Despite looking like a cross between a pig, an elephant and a panda, these natives of Southeast Asia are closely related to rhinos and horses. In fact, they are the only tapir species in Asia.
At Singapore Zoo, you can view our Malayan tapirs at home in their naturalistic habitat - dense lowland primary forests along the river bank. There are plenty of low-lying shrubs, soft twigs and succulent shoots and leaves for these herbivores to forage for and munch on. You might even see our tapirs taking a dip in the pond as tapirs like to spend a lot of time in the water cooling off or washing away skin parasites.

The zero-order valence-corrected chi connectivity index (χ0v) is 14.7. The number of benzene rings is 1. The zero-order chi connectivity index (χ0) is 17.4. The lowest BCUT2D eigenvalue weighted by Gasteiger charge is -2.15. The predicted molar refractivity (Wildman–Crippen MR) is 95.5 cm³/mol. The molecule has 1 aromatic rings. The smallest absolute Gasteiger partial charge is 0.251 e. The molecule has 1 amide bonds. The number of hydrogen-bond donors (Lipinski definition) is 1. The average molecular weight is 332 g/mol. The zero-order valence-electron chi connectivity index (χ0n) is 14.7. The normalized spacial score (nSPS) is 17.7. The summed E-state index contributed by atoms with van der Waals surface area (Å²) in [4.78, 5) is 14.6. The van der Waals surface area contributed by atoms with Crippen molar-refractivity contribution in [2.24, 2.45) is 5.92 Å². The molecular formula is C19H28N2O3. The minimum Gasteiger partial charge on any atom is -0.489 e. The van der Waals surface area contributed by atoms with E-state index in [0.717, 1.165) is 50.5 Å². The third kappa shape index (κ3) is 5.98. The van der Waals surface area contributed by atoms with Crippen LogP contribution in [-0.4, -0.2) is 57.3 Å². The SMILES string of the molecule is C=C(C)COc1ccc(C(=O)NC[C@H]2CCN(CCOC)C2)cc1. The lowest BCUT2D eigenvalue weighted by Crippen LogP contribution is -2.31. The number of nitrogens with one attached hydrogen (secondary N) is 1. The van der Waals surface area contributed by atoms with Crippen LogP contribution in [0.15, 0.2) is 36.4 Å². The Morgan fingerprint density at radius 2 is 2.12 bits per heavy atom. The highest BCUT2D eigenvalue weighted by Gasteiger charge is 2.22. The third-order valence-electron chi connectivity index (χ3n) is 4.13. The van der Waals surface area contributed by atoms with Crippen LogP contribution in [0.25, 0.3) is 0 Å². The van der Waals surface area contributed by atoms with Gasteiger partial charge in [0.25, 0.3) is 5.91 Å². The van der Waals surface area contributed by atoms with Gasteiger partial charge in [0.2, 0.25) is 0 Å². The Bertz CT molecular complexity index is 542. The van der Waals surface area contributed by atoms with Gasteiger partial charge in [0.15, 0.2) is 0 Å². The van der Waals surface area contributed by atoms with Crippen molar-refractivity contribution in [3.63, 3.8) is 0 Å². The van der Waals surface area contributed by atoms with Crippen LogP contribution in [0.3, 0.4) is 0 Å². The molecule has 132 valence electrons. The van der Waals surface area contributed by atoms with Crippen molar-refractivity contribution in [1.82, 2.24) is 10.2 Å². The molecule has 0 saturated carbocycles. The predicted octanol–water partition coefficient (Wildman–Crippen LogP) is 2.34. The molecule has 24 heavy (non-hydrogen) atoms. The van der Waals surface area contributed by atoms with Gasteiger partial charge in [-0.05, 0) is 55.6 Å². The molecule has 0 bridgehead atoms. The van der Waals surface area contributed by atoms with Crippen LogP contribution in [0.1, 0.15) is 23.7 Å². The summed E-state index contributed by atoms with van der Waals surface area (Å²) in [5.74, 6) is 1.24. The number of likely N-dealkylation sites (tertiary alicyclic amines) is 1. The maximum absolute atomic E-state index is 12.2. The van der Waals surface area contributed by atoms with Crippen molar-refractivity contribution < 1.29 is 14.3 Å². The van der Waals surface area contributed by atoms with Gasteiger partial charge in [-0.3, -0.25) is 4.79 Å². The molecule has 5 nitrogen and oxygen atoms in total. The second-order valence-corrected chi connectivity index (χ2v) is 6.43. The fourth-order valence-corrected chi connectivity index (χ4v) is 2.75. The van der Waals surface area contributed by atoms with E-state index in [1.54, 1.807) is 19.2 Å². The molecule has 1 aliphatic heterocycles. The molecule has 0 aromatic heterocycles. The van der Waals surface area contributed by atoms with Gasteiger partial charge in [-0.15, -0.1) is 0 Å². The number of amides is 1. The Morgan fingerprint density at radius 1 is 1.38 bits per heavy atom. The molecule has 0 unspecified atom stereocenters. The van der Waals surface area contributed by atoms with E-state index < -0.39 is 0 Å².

Noses that are also hands
The tapir’s trunk is a powerful sense organ that is integral to its search for food. And that’s not the only thing its trunk can do; it serves a dual purpose as hands to guide food into the mouth and to probe unfamiliar objects.